Assessing physiological response to drought and evaluating water use-efficient irrigation scheduling for cotton grown in georgia
Meeks, Calvin Douglas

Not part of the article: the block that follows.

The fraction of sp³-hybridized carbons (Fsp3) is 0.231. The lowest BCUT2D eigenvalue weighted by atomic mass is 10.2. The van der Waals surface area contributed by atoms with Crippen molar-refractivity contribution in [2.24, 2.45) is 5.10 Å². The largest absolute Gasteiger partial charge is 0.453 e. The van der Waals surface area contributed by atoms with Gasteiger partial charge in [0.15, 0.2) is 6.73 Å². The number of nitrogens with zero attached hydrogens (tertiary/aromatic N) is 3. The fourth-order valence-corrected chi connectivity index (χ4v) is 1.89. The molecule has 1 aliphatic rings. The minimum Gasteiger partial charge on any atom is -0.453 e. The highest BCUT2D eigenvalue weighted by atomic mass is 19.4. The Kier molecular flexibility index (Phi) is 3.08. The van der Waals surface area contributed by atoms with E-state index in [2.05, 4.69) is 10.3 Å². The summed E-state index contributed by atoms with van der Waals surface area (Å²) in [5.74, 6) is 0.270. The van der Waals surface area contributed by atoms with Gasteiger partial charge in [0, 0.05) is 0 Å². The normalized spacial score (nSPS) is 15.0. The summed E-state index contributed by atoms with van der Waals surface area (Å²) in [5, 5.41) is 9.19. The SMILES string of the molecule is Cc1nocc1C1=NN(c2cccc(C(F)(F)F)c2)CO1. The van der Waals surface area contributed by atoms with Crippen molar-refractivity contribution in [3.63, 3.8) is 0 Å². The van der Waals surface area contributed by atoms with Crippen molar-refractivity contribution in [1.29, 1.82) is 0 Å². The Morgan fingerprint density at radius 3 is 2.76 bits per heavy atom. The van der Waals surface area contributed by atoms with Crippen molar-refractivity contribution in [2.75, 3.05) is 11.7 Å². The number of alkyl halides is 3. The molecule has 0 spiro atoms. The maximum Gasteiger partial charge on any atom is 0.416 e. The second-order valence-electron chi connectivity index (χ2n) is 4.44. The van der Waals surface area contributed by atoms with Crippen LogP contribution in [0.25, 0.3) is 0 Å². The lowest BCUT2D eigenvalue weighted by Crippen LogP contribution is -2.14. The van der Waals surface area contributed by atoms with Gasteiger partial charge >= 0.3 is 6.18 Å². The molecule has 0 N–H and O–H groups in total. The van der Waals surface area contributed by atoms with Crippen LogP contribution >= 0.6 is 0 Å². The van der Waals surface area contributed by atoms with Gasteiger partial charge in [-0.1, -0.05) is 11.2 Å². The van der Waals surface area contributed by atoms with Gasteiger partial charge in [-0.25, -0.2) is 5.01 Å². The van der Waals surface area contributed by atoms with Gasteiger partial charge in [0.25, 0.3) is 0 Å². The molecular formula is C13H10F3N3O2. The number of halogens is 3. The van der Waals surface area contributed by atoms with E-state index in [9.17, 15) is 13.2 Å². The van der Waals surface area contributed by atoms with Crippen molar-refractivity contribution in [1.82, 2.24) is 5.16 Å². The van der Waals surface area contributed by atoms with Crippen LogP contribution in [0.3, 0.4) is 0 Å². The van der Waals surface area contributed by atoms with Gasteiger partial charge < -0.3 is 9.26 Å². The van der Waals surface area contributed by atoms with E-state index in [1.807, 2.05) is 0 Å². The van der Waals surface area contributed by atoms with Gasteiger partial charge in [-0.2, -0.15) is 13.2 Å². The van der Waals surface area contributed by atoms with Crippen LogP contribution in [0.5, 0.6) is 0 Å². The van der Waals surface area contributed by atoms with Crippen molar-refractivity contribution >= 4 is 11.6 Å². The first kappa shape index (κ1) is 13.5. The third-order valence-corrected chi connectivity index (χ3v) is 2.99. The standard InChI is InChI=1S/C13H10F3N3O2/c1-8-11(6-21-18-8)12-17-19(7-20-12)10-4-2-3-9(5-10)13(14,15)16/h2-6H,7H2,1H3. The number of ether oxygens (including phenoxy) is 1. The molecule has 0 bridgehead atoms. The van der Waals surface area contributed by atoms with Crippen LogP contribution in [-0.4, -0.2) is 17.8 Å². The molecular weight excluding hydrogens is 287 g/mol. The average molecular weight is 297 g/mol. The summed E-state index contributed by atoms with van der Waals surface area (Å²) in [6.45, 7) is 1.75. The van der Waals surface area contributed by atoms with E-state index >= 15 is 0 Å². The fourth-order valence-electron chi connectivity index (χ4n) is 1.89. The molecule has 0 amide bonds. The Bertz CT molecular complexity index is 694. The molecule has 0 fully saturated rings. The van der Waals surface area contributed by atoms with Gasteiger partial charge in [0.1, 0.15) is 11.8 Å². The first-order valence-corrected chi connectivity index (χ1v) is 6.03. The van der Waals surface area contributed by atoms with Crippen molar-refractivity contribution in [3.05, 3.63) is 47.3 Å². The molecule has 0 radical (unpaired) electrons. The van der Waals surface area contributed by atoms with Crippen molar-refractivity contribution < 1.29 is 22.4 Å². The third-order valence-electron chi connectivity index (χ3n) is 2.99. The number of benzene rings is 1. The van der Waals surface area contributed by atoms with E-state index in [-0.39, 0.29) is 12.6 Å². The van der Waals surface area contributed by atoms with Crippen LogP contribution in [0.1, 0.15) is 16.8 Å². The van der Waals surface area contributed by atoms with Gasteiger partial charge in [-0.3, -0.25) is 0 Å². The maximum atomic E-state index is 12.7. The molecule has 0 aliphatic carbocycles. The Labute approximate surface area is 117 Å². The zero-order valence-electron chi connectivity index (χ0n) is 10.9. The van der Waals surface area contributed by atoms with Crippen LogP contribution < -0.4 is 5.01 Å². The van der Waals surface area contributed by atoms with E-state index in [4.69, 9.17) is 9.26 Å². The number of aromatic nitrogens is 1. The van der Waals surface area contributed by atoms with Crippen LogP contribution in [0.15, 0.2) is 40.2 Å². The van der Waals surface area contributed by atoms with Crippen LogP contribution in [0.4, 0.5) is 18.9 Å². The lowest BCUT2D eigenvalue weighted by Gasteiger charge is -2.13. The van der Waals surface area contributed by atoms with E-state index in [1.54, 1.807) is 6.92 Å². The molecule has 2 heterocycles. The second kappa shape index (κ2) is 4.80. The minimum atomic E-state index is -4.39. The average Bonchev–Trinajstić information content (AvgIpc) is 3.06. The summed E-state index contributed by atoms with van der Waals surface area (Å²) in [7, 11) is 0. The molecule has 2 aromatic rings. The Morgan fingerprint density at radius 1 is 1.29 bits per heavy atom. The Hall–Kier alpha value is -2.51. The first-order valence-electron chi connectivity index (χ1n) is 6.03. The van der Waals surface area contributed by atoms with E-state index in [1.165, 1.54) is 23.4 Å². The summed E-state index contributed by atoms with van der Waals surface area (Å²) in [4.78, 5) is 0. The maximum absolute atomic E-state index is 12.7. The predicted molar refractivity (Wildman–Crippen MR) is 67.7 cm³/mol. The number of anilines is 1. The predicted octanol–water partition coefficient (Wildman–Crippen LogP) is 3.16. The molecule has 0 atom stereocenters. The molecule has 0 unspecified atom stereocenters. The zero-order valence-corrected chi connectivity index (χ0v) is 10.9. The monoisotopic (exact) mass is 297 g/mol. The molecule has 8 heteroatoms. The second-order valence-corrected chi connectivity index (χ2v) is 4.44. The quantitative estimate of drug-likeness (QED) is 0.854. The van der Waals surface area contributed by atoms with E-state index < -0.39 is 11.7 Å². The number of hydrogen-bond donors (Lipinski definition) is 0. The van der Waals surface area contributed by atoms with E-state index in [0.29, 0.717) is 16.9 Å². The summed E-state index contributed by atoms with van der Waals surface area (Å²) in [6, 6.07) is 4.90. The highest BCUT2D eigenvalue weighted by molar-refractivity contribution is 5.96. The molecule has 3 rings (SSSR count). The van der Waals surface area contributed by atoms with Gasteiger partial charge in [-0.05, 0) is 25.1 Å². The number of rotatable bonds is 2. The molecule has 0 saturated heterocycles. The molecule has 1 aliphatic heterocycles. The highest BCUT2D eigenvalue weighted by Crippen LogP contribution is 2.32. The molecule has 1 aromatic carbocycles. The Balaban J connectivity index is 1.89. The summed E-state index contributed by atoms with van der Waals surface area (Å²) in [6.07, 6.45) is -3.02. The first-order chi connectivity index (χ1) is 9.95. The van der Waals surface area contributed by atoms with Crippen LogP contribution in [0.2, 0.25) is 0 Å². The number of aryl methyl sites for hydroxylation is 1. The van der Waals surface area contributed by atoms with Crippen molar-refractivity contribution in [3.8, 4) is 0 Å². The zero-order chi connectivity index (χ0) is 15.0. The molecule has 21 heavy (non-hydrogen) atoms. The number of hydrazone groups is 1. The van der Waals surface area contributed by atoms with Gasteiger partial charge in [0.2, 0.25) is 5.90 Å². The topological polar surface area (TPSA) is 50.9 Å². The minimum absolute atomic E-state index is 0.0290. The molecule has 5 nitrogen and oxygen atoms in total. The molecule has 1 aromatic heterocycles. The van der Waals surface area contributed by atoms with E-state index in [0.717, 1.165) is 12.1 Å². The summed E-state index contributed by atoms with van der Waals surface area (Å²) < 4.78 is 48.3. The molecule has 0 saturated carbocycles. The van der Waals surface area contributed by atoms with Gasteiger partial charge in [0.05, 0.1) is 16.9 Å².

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Cotton irrigated acreage is predicted to increase 89 percent in Georgia by 2050. Research was conducted to 1) define early season soil-moisture thresholds for improving irrigation management 2) evaluate agronomic and physiological effects of plant–based irrigation thresholds in combination with high biomass rye cover crops and 3) assess physiological effects of various early season drought durations on multiple modern cotton cultivars in a greenhouse setting. Field experiments were conducted at Stripling Irrigation Research Park (SIRP) near Camilla, GA in 2014 and 2015, at the Lang-Rigdon Research Farm near Tifton, GA during 2014 and 2015, and in greenhouses on the UGA campuses near Athens in 2014 and near Tifton in 2016. The studies reported on in the current dissertation 1) define soil moisture-based irrigation thresholds that decreased early season water use without penalizing yield, 2) demonstrate increased water potential for cotton planted into a high biomass rye cover crop but did not demonstrate a yield or water use benefit, and 3) identify the overriding physiological factors contributing to poor early season growth under drought.